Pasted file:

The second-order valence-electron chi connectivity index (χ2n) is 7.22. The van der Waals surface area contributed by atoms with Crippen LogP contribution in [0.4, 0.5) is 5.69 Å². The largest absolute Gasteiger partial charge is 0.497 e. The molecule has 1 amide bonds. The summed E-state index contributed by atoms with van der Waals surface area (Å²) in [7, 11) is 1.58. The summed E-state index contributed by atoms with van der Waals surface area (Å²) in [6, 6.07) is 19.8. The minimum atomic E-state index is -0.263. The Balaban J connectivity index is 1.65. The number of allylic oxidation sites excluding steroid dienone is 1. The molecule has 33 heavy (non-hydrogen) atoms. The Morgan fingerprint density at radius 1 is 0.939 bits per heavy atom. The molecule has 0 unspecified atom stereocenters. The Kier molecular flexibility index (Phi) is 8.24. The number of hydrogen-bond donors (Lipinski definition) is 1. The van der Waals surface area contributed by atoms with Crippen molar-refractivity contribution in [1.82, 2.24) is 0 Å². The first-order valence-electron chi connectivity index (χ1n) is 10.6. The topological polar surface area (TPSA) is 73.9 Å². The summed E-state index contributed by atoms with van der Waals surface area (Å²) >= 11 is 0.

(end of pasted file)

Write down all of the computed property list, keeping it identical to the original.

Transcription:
The second-order valence-electron chi connectivity index (χ2n) is 7.22. The van der Waals surface area contributed by atoms with Crippen LogP contribution in [0.4, 0.5) is 5.69 Å². The largest absolute Gasteiger partial charge is 0.497 e. The molecule has 1 amide bonds. The summed E-state index contributed by atoms with van der Waals surface area (Å²) in [7, 11) is 1.58. The summed E-state index contributed by atoms with van der Waals surface area (Å²) in [6, 6.07) is 19.8. The minimum atomic E-state index is -0.263. The Balaban J connectivity index is 1.65. The number of allylic oxidation sites excluding steroid dienone is 1. The molecule has 33 heavy (non-hydrogen) atoms. The Morgan fingerprint density at radius 1 is 0.939 bits per heavy atom. The molecule has 0 unspecified atom stereocenters. The Kier molecular flexibility index (Phi) is 8.24. The number of hydrogen-bond donors (Lipinski definition) is 1. The van der Waals surface area contributed by atoms with Crippen molar-refractivity contribution in [1.82, 2.24) is 0 Å². The first-order valence-electron chi connectivity index (χ1n) is 10.6. The topological polar surface area (TPSA) is 73.9 Å². The summed E-state index contributed by atoms with van der Waals surface area (Å²) >= 11 is 0.